Another long-running SFO investigation is also continuing, seemingly with no end in sight. The investigation into mining company ENRC was first announced in April 2013, and has grown tentacles and given rise to related litigation ever since. The only charge to date is against Anna Machkevitch, the daughter of an ENRC director, who is due to stand trial in January 2020 for the summary offence of failure to respond to a Section 2 notice.1 That case will be of particular interest given that such charges are relatively rare, and in light of the related lively debate over the SFO's approach to section 2 interviews which has taken place over the last 12 months.2 Navigating the ENRC investigation and the related civil litigation will require deft leadership, and as such may come to define Lisa Osofsky's first term as SFO Director. As the case moves towards its seventh year, the question remains – when, and how, will it end?
One case which would have been closely followed was the prosecution by the Crown Prosecution Service of Rapid Engineering Supplies Limited, charged with failure to prevent bribery.3 As only the second contested case in relation to this offence,4 both the SFO (who would usually prosecute such offences) and legal advisers would have been observing keenly. On the same day as the Güralp acquittals and DPA, however, it was reported that the case against Rapid had been dropped as there was insufficient evidence to proceed. Charges against two individuals were also dropped, although a third, Kevin Herbert, pleaded guilty to a bribery charge. The spotlight will now turn to any contested cases in 2020.
New SFO Investigations?
There has been little to discuss in terms of major new SFO investigations throughout the course of 2019. In May, SFO confirmed that it had opened a joint investigation with Dutch authorities concerning aspects of biodiesel trading at Greenergy, a supplier and distributor of transport fuels. However, the company recently announced that it had been informed by the SFO that Greenergy and its employees are no longer suspects in the probe (the SFO is yet to confirm this) although a wider investigation is ongoing. In July, it was announced that De La Rue plc and its associated persons were being investigated in relation to suspected corruption in South Sudan. However, it was arguably not until December that the first headline-grabbing investigation of the year was made public, with Glencore announcing, and the SFO confirming, that the company was being investigated for suspected bribery.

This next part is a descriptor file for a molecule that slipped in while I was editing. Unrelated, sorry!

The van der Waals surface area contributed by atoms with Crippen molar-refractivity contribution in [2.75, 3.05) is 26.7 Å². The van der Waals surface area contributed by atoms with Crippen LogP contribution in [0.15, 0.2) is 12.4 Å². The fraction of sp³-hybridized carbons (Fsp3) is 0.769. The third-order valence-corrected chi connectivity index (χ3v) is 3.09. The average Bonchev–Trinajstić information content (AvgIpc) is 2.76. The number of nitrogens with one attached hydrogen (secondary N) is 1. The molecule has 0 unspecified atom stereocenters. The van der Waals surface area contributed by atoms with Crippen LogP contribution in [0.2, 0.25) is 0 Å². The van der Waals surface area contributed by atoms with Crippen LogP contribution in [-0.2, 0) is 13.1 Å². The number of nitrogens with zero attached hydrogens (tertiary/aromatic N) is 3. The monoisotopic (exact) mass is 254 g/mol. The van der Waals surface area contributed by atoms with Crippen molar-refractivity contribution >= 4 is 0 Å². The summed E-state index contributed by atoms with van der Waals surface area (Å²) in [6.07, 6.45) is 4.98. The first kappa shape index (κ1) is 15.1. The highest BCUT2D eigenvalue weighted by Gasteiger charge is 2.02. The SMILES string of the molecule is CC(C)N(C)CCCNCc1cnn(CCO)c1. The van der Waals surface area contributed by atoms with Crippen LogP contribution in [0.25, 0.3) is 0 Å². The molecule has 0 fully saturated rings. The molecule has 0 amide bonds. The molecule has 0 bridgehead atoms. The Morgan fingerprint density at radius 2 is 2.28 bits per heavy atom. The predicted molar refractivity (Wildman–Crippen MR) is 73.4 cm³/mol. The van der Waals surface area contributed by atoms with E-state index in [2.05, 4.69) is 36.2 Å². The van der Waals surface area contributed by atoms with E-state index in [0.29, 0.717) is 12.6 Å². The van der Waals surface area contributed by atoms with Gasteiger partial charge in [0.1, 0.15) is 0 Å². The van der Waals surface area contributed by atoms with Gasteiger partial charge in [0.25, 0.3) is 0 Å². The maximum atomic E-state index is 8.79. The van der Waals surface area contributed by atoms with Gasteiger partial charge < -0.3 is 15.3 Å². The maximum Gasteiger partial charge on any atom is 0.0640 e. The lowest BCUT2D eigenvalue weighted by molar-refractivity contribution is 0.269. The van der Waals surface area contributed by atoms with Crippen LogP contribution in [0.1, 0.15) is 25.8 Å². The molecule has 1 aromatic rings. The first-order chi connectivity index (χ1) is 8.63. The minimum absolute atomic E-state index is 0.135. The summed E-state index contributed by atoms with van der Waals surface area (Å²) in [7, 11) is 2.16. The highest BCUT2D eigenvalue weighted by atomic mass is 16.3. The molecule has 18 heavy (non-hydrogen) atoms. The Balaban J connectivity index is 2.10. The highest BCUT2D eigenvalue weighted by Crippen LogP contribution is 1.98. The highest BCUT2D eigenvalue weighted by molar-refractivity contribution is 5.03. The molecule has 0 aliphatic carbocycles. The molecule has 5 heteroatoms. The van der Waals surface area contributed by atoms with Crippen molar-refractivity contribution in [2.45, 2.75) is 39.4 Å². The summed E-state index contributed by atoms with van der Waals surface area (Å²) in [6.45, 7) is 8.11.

On the face of it, the lack of new, high-profile investigations is slightly disappointing for the agency tasked with tackling the most serious and complex fraud, bribery and corruption. However, an interesting line in the SFO's Annual Report for 2018-19 states that only five of the 11 cases opened in 2018-19 had been made public (a marked shift from the approach under the SFO's previous leadership, which provided regular updates on cases). This suggests that the economic crime community may see more activity coming to light in the coming months and that further significant announcements may be in the pipeline. A recent speech by Daniel Kahn,5 senior deputy chief of the fraud section of the Department of Justice, reinforces that possibility. Mr Kahn stated that he expects to see "good cases" being brought by the SFO "very likely in the coming year", dismissing reports that the agency had "lost its zeal" for the biggest cases6 by explaining that "it's hard to see what's happening behind the scenes and behind closed doors."
Continued Americanisation of UK Corporate Crime
Any evidence that the SFO has been working away from the public eye will be seen as a continuation of the trend of the Americanisation of British justice.7 One reason for not announcing all investigations could be that negotiations towards DPAs are ongoing. As we have previously argued, it is unclear whether the SFO's Corporate Co-operation Guidance will do anything to increase the chances of companies self-reporting to the SFO.8 Given the drawn-out process of uncovering and agreeing relevant facts, any DPAs which do materialise during the first half of 2020 are likely to be the result of discussions which have taken place behind closed doors throughout 2019.